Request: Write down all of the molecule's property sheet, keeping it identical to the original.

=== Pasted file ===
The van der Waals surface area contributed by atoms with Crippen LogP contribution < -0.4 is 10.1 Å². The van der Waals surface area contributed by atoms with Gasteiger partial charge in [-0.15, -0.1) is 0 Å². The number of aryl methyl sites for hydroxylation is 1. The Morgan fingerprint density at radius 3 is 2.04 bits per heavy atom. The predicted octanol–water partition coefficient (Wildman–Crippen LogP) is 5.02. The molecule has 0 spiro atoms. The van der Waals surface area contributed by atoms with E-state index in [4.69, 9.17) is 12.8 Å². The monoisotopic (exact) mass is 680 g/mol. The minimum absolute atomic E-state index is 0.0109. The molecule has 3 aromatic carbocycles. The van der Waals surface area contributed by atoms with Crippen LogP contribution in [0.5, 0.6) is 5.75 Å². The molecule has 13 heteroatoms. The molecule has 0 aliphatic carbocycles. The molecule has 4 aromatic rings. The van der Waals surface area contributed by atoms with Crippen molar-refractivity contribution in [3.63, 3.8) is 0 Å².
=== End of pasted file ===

The van der Waals surface area contributed by atoms with Crippen LogP contribution < -0.4 is 10.1 Å². The van der Waals surface area contributed by atoms with Gasteiger partial charge in [-0.15, -0.1) is 0 Å². The number of aryl methyl sites for hydroxylation is 1. The Morgan fingerprint density at radius 3 is 2.04 bits per heavy atom. The predicted octanol–water partition coefficient (Wildman–Crippen LogP) is 5.02. The molecule has 0 spiro atoms. The van der Waals surface area contributed by atoms with E-state index in [4.69, 9.17) is 12.8 Å². The monoisotopic (exact) mass is 680 g/mol. The minimum absolute atomic E-state index is 0.0109. The molecule has 3 aromatic carbocycles. The van der Waals surface area contributed by atoms with Crippen LogP contribution in [0.5, 0.6) is 5.75 Å². The molecule has 13 heteroatoms. The molecule has 0 aliphatic carbocycles. The molecule has 4 aromatic rings. The van der Waals surface area contributed by atoms with Crippen molar-refractivity contribution in [3.63, 3.8) is 0 Å².